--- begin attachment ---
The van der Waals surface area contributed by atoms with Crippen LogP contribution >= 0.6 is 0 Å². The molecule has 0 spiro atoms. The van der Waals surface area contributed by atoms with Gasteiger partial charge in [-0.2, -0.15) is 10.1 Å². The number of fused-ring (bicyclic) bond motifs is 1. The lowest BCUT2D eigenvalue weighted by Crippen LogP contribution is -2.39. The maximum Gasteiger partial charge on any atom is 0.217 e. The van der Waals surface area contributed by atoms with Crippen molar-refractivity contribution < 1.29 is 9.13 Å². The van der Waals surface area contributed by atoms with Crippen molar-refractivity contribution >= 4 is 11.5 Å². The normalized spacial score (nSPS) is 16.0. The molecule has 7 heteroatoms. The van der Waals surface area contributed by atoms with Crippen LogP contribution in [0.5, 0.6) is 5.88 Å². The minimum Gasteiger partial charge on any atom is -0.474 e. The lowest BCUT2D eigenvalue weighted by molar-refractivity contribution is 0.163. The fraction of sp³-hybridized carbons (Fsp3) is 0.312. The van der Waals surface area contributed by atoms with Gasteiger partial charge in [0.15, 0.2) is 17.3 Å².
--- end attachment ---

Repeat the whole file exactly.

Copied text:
The van der Waals surface area contributed by atoms with Crippen LogP contribution >= 0.6 is 0 Å². The molecule has 0 spiro atoms. The van der Waals surface area contributed by atoms with Gasteiger partial charge in [-0.2, -0.15) is 10.1 Å². The number of fused-ring (bicyclic) bond motifs is 1. The lowest BCUT2D eigenvalue weighted by Crippen LogP contribution is -2.39. The maximum Gasteiger partial charge on any atom is 0.217 e. The van der Waals surface area contributed by atoms with Crippen molar-refractivity contribution < 1.29 is 9.13 Å². The van der Waals surface area contributed by atoms with Crippen molar-refractivity contribution >= 4 is 11.5 Å². The normalized spacial score (nSPS) is 16.0. The molecule has 7 heteroatoms. The van der Waals surface area contributed by atoms with Crippen LogP contribution in [0.5, 0.6) is 5.88 Å². The minimum Gasteiger partial charge on any atom is -0.474 e. The lowest BCUT2D eigenvalue weighted by molar-refractivity contribution is 0.163. The fraction of sp³-hybridized carbons (Fsp3) is 0.312. The van der Waals surface area contributed by atoms with Gasteiger partial charge in [0.15, 0.2) is 17.3 Å².